Florida’s Casino Bill “Dead for This Year”
FlaglerLive | February 4, 2012
A controversial bill to allow mega-resort casinos in Florida appears dead this year, after the House sponsor scrapped a vote Friday by a subcommittee that likely would have rejected the idea.
Rep. Erik Fresen, R-Miami, announced he was pulling back the bill (HB 487) as the House Business & Consumer Affairs Subcommittee listened to testimony from lobbyists, businesspeople and activists on both sides of the politically volatile issue.
While no final vote was taken, the subcommittee killed two relatively innocuous amendments. Fresen said later his decision to postpone consideration of the bill was a response to the “mood of the room.”
“I had a pretty good instinct that it was probably the right move,” he said.
Subcommittee Chairman Doug Holder, R-Sarasota, made clear to Fresen that the panel would not hear the bill again this year if he short-circuited the vote.
“There will be no opportunity to hear the bill before the 2013 session convenes,” Holder said.
A short time later, House Rules Chairman Gary Aubuchon, a Cape Coral Republican who plays a critical role in deciding which bills will be heard, issued a statement indicating that procedural moves also would not be allowed to revive the bill.
“As long as I am the chairman of the House Rules Committee, this bill will not be withdrawn from any committees and is dead for this year,” Aubuchon said.
It was not immediately clear how many lawmakers on the 15-member subcommittee supported the bill. But Ron Book, a lobbyist for Magic City Casino, a Miami pari-mutuel facility that fought the proposal, said he thought as many as 10 members opposed it before the meeting. Fresen said he did not know.
“I think if there had been a vote, it’s pretty clear it would have been defeated today,” said David Hart, an executive vice president of the Florida Chamber of Commerce, which was an influential opponent of the bill.
Jessica Hoppe, a senior vice president of Resorts World Miami, which wants to build a resort casino in Miami, said she doesn’t think the issue will “go away.” Supporters could try to get legislative approval in 2013 or take the issue to voters in the future as a constitutional amendment.
“Hopefully, we’ll be here in one form or fashion to bring destination resorts to Florida,” Hoppe said. Resorts World Miami is part of the Malaysian-based Genting Group, which also has other resort casinos.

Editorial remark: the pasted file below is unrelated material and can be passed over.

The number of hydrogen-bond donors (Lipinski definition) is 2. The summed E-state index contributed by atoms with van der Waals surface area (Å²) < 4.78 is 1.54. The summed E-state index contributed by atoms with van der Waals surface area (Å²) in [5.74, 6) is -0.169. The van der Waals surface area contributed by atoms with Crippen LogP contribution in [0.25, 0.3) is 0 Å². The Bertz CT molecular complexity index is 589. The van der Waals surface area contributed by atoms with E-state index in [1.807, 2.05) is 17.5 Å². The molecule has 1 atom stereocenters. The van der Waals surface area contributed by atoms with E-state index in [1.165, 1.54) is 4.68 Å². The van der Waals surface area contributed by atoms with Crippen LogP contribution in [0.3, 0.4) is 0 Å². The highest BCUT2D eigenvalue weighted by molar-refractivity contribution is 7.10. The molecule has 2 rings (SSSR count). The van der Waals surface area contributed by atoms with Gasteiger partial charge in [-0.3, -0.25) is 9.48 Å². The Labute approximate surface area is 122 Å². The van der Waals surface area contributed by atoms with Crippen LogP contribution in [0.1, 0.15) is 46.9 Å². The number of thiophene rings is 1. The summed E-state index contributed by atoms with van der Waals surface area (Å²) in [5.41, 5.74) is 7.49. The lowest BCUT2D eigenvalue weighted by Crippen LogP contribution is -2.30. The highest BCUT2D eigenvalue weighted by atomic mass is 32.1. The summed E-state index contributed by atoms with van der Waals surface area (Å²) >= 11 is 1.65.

The casino issue has spurred one of the biggest lobbying fights of the 2012 session, with proposals filed in the House and Senate. The Senate version, sponsored by Ellyn Bogdanoff, R-Fort Lauderdale, was approved by the Regulated Industries Committee last month but has not been heard again.
Under Fresen’s proposal, the state would allow up to three “destination” resort casinos in Miami-Dade and Broward counties, with each project costing at least $2 billion to develop. Each of the casinos would have to be approved in local referendums.
More broadly, however, Fresen said the bill was aimed at trying to get better control of gambling in the state. As an example, the bill would revoke pari-mutuel permits for facilities that don’t currently operate and would bar the state from issuing new permits.
Fresen also proposed banning Internet cafes, which have popped up throughout the state in recent years. Critics say those businesses use a loophole to offer computerized games that are similar to slot machines, though the Internet café industry says it offers legal sweepstakes-style games.
Associated Industries of Florida and parts of the construction industry have been major supporters of the resort-casino idea, saying it would create tens of thousands of desperately needed jobs.
“On Main Street, people are wondering what Tallahassee is going to do today,” carpenters union official Miguel Fuentes told the subcommittee Friday in arguing for the bill.
But the bill faced an influential collection of opponents, including the Florida Chamber of Commerce, the Florida Restaurant & Lodging Association, law-enforcement groups, religious conservatives and the three state Cabinet members. The chamber and the restaurant and lodging association, for example, argued the proposal could hurt existing businesses and damage Florida’s family-friendly tourism brand.
Also, parts of the pari-mutuel industry lobbied against the bill. South Florida pari-mutuels particularly were concerned they could be hurt by resort casinos that would be able to offer a broader range of games, such as blackjack and craps.
“We fear we would have gone out of business and probably quickly,” said Izzy Havenick, a vice president of Magic City Casino, which is about two miles from the site where Resorts World Miami wants to build a facility.
–Jim Saunders, News Service of Florida